Rent payments aren’t traditionally reported to the credit bureaus, so they don’t help build credit. But you could start reporting those payments and building credit by using a rent reporting service. You can also boost your credit with regular bills, such as utilities and cell phone bills.
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How to get credit history for rent and utility payments
Most landlords or rental property companies don’t automatically report your on-time rent or utility payments, which means even if you pay them on time every month, your credit score won’t improve from it.
That’s where utility and rent reporting services come in. These companies will add your on-time rent payments, which can improve your credit score. These services can be very helpful in building credit without having to add any loans or credit cards to your plate.
The downside with rent reporting services is that most are not free and often charge a one-time setup fee and a monthly fee.
4 rent reporting services for tenants
A rent reporting service is really only worth your time if you stay on top of your payments. To get the most out of these services, be sure it reports to multiple credit bureaus.
Boom Pay. One of the cheaper options, Boom Pay, charges a $10 enrollment fee and $2 each year and lets you add your rent payments to all three of your credit reports. It also offers retroactive rent reporting payments back to 24 months.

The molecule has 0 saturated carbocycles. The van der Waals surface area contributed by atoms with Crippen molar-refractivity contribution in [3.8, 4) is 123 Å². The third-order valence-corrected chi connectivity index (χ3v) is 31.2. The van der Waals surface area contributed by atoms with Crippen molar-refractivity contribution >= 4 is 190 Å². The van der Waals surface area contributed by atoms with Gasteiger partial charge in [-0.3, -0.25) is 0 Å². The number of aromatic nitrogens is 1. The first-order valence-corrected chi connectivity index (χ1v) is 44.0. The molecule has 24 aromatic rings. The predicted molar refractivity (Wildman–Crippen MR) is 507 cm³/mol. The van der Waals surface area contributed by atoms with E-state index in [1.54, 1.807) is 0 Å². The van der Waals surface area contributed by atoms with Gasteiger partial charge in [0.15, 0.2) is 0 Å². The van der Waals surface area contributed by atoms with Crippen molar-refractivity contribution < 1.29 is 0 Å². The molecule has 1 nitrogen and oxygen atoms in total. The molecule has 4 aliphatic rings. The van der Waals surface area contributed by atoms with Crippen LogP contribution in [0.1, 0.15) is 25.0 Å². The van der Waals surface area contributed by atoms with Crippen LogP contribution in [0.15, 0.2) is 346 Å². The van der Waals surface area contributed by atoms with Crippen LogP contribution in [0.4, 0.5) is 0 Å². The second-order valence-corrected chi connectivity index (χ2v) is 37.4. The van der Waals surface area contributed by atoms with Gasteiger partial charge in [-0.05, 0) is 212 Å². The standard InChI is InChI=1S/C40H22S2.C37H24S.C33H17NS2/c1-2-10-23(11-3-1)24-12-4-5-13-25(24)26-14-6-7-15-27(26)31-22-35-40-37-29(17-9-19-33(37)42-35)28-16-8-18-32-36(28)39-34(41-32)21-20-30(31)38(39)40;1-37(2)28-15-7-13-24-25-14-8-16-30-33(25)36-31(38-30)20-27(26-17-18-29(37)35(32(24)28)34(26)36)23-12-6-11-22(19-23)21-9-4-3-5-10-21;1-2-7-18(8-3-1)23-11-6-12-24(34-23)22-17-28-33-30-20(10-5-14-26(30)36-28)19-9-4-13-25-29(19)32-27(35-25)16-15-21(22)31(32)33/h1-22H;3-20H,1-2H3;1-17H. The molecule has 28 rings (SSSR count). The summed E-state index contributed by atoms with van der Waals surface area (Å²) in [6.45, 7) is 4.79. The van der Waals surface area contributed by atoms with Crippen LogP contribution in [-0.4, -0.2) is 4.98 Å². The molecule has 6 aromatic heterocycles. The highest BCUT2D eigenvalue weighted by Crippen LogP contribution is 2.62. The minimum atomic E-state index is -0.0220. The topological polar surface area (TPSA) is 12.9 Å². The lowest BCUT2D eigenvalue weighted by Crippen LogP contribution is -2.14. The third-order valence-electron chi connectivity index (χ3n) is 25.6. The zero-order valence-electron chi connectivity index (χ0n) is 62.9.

Rental Kharma. A flexible option, Rental Kharma lets you report your rent payments no matter how you pay for rent (cash, check, P2P or online). There’s a $75 setup fee and an $8.95 monthly fee that starts 30 days after setup.
Rent Reporters. This service lets you report rent payments to Equifax and TransUnion. It’ll cost a high $94.95 set up fee and a monthly fee of $9.95.
Esusu Rent. It offers rent reporting and rent relief services and reports to all three credit bureaus, and it never reports late or missed payments (though your property manager may). But it’ll cost a property manager $3,500 to set up, and renters pay an annual $50 fee.
4 utility and rent reporting services